My last post talked about new developments that may have a significant impact on the way property insurance is issued in Florida and what role property managers may play in the future. As I stated in that post, property managers often play an important role in the insurance process. Nothing is more evident than the manager’s involvement in the claims process. While it is important for managers to be involved in the claims process, they should understand the effect their actions can have.
Recently, Crystal Colony Condominium Association brought a lawsuit against their insurer, Aspen Specialty, in an attempt to get additional insurance proceeds the association believed were owed from a previous claim. The facts of the claim are not out of the ordinary, especially in South Florida. Shortly after Hurricane Wilma, Crystal Colony made a claim to Aspen for damages it believed were incurred. Aspen paid just over $1 million for the claim, however, as time went on the association came to believe that additional money was owed. After unsuccessfully attempting to invoke the appraisal process, the association filed suit.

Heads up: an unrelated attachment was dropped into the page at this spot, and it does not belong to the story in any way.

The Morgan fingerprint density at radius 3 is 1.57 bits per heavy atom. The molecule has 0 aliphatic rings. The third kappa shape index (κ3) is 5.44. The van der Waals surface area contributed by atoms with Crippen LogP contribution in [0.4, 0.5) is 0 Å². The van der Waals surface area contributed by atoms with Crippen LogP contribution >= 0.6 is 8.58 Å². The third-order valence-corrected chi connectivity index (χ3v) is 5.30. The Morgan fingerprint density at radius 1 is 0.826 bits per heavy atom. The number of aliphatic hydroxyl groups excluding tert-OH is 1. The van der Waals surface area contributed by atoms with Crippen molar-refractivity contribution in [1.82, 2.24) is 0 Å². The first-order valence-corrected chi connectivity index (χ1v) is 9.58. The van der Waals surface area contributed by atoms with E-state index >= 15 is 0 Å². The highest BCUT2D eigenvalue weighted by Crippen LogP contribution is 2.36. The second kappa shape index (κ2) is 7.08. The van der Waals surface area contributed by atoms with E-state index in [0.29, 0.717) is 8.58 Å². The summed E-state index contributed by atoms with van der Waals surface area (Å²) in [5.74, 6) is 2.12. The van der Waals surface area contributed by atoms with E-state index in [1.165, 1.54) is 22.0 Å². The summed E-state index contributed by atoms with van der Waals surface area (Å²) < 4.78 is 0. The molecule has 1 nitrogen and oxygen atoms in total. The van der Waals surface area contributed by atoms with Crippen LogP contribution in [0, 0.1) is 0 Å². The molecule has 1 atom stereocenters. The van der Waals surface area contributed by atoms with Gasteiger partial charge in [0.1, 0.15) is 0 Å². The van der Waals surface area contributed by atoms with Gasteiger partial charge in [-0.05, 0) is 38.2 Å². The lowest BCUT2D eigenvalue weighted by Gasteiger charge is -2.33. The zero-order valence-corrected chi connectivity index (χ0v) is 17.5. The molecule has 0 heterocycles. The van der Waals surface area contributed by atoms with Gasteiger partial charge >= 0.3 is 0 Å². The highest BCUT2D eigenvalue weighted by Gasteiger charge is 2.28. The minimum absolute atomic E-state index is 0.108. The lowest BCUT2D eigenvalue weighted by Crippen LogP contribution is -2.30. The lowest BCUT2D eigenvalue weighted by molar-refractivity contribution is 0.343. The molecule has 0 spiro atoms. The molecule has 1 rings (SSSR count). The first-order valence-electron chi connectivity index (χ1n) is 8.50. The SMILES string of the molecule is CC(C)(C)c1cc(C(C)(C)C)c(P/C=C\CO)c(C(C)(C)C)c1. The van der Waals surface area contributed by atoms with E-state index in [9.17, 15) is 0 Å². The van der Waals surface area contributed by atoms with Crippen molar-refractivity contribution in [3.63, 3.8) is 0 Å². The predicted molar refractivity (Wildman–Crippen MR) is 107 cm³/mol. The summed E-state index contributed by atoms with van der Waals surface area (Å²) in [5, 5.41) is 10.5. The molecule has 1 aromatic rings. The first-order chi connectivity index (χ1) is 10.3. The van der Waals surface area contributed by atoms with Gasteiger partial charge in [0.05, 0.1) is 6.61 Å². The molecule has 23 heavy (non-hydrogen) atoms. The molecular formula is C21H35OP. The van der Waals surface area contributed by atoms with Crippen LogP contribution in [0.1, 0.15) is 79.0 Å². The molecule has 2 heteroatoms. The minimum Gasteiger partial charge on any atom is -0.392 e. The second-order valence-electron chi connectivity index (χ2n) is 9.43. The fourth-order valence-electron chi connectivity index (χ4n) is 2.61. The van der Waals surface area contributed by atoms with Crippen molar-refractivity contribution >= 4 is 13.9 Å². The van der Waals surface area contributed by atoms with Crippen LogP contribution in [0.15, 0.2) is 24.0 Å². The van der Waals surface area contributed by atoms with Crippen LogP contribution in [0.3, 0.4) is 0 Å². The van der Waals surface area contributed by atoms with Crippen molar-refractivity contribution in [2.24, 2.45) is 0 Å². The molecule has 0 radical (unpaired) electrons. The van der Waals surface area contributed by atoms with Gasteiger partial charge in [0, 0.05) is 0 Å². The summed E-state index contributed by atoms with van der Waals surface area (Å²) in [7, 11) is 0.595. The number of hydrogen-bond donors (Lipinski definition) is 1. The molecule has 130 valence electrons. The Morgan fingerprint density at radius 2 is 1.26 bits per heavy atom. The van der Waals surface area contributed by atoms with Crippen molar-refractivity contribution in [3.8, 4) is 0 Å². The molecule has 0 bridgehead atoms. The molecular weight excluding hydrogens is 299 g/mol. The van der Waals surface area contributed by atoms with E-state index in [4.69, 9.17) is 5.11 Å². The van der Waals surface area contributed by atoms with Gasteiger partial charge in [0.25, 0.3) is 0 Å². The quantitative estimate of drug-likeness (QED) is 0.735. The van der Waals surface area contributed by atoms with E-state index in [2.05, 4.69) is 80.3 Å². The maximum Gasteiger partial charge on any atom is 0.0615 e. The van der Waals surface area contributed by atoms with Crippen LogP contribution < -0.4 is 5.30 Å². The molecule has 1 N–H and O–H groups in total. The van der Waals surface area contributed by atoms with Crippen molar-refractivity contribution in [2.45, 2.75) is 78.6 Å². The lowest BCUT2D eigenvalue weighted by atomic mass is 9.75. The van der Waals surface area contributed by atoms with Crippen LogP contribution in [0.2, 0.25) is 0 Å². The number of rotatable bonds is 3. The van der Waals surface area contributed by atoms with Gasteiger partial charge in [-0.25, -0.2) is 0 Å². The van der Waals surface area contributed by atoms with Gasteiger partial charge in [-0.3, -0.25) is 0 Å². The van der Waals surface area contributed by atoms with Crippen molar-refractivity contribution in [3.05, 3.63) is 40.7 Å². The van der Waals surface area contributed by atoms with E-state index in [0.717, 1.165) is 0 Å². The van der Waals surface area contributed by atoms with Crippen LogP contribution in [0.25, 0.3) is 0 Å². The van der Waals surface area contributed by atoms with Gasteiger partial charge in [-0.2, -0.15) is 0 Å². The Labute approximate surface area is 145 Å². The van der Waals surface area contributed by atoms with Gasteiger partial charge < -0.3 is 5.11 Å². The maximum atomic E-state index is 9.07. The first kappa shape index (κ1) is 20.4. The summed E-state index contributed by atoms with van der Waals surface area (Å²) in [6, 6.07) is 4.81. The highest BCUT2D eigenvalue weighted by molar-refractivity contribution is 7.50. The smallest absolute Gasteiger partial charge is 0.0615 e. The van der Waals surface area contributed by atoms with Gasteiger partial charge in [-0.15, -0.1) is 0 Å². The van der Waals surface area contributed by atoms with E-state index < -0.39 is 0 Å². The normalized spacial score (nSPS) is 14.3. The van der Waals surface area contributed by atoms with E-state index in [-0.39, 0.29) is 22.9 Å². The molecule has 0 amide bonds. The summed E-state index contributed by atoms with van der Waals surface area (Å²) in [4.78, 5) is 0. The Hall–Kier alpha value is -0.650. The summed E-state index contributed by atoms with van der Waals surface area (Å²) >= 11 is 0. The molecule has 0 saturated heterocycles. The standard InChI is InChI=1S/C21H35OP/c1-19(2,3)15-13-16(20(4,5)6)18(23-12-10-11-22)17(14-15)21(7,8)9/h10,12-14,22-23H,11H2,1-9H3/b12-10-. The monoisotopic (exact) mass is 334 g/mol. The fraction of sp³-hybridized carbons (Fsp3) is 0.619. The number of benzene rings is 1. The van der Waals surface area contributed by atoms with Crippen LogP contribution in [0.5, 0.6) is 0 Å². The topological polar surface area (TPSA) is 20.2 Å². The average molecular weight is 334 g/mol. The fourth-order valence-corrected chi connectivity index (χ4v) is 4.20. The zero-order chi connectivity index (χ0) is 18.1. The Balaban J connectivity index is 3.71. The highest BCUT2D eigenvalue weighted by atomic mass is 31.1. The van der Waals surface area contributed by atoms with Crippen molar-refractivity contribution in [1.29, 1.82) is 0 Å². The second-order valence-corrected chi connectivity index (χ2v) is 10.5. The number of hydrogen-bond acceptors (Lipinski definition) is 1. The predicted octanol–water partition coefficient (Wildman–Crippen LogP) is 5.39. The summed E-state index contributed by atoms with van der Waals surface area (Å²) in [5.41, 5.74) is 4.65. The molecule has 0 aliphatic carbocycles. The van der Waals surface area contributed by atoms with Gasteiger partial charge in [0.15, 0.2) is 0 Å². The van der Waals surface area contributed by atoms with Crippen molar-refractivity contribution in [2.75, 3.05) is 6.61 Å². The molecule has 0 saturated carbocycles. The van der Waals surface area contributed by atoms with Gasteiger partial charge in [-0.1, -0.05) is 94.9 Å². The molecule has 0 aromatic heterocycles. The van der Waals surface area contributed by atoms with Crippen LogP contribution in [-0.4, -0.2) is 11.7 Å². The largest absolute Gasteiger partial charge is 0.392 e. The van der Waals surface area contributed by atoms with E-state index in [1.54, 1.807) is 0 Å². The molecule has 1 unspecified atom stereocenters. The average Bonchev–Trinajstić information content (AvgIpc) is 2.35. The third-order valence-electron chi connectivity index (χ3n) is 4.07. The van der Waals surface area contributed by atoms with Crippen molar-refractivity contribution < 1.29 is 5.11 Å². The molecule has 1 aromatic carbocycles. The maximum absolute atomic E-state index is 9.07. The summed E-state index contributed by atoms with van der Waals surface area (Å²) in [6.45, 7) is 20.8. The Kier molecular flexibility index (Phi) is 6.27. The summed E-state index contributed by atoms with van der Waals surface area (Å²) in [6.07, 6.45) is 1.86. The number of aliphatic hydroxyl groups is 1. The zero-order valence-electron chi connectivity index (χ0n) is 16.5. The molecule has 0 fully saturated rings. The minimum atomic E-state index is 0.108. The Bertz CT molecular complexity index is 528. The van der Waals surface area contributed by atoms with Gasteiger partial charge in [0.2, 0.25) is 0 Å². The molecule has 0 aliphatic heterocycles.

What makes this claim different than most others is the fact that Aspen’s payment came with conditions. Specifically, Aspen would only tender the initial amounts if the association signed a “Policyholder’s Release” releasing and discharging Aspen from any and all actions, causes of action, claims, and demands whatsoever, resulting from Hurricane Wilma.
While the reason for requiring the release is not clear, the release was apparently signed by the association’s property manager because, even though he did not believe the amounts were adequate, he believed doing so would speed up the damage repair process.
In reviewing the release, the court granted Aspen’s summary judgment and dismissed the association’s lawsuit to recover additional funds. In doing so, the court found that the release unequivocally barred any further recovery.
While the circumstances surrounding the signing of the release are vague, this should serve as a lesson to property managers and associations alike. Things are hectic after a large loss and there is undoubtedly a strong desire to get the repairs done as quickly as possible. That being said, however, make sure you read everything before signing and ensure that you understand the long term consequences of any agreement you enter into. Failing to do so could diminish your ability to recover and could lead to personal liability.